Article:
Please note that I am not saying nobody should ever get injured. That wasn't my point at all. Although had I been talking about a "magic reset button" I don't think I could have found a better illustration of it than your Wild Space example... eg. healing broken bones in a matter of hours. That, to me, is taking the concept a bit too far. To put things in perspective... even a broken toe can take six months to fully heal, though of course you can walk on it after a week if you're careful.

    Since Star Wars usually involves a lot of fighting, in many circumstances getting a blow to the kidneys is going to be a lot more realistic than somehow avoiding it. My reasoning is that if you're going to injure a character, that's a plot point that you could actually do something with--but at times it seems like authors prefer writing "token injuries", if that makes any sense. I agree that allowing a Jedi character to be injured makes for a more realistic story, but I also think it would be even more realistic if they dealt with injuries like regular people sometimes. In fanfiction, at least, I don't see that too often outside of H/C fics.
    Last edited by Mayla, Oct 17, 2012
  17. TrakNar Force Ghost

    Member Since:
    Apr 4, 2011
    star 5
    Thus, if presented with a patient who has, say, schizophrenia, could Force Healing cure it? Could it correct the chemical imbalance, enlarged ventricles, and increased activity in the frontal lobe, as well as restore the overall loss of gray matter as the condition progresses? If so, then Jedi should take up psychiatry. Could solve a lot of society's woes that way...
  18. WIERD_GREEN_MAN Jedi Grand Master

    Member Since:
    Dec 16, 2010
    star 4
    It's fanfic, which is not canon/official at all. You can do anything you want.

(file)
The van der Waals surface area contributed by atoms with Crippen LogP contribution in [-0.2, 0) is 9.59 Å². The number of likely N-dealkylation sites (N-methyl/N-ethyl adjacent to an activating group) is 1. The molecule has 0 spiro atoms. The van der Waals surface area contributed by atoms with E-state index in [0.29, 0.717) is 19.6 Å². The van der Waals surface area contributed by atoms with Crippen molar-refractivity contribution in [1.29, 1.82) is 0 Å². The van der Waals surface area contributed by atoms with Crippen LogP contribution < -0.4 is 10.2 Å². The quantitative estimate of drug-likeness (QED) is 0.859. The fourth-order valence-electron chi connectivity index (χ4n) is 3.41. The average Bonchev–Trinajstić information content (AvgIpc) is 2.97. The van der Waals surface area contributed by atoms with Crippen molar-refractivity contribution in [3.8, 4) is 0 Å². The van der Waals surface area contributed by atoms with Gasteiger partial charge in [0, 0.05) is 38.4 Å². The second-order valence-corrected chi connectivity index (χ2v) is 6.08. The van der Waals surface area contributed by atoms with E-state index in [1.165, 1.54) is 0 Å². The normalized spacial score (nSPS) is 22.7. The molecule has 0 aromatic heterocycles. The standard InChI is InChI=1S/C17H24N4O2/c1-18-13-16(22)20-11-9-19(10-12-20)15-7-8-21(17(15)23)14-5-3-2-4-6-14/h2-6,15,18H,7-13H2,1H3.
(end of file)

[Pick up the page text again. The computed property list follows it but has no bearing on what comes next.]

Last edited by WIERD_GREEN_MAN, Oct 17, 2012
  19. CmdrMitthrawnuruodo Force Ghost

    Member Since:
    Jul 1, 2000
    star 6
    Force Healing, imo, like any other Force ability, is based on the strength and knowledge of the Jedi that is using it. Take Corran Horn for example. He can't do jack squat unless he absorbs a truck load of energy and then he's this super-charged Jedi that can mind-trick an entire planet, but otherwise can only do a handful at a time. So a Jedi that attempts to use the Force to heal is limited on his own strength and connection to the Force and his knowledge of the Force.

    I think all Jedi are taught to place themselves or another into a Healing Trance until they can get medical help, but I don't think all Jedi are capable of or learn how to use the Force to heal like a trained Healer would. If that was the case, then there would be no need for Healers or a Healer Ward. As for using conventional medical practices, I would say a Healer would use it for minor to moderate injuries/illnesses and allow the body to naturally heal on its own, both to build up an immunity and not tax themselves. Like with the rest of the Force, a Healer may feel overusing the Force to heal the most minute injury would be an abuse of the Force and may even be taxing on them if constantly used. Especially at the rate Jedi seem to get hurt. :oops:

    As for Bacta, it has its limitations. It is not a panacea like we were led to believe. The New Jedi Order series showed us the limitations and consequences of bacta use. It could not always heal a victim of a amphistaff poisoning and if the patient is allergic to bacta, they either must use kolto or are out of luck. The Krytos Trap also showed the limitations of bacta when the Krytos virus was unleashed upon the alien population on Coruscant. It could not cure the virus, only slow it. I believe also, the Emperor's Plague could not be cured by bacta or kolto, in fact, I don't even think it had a cure.
  20. TrakNar Force Ghost

    Member Since:
    Apr 4, 2011
    star 5
    Forget Jedi, what about any Sith? Becoming horribly mutilated seems to be a requirement for them!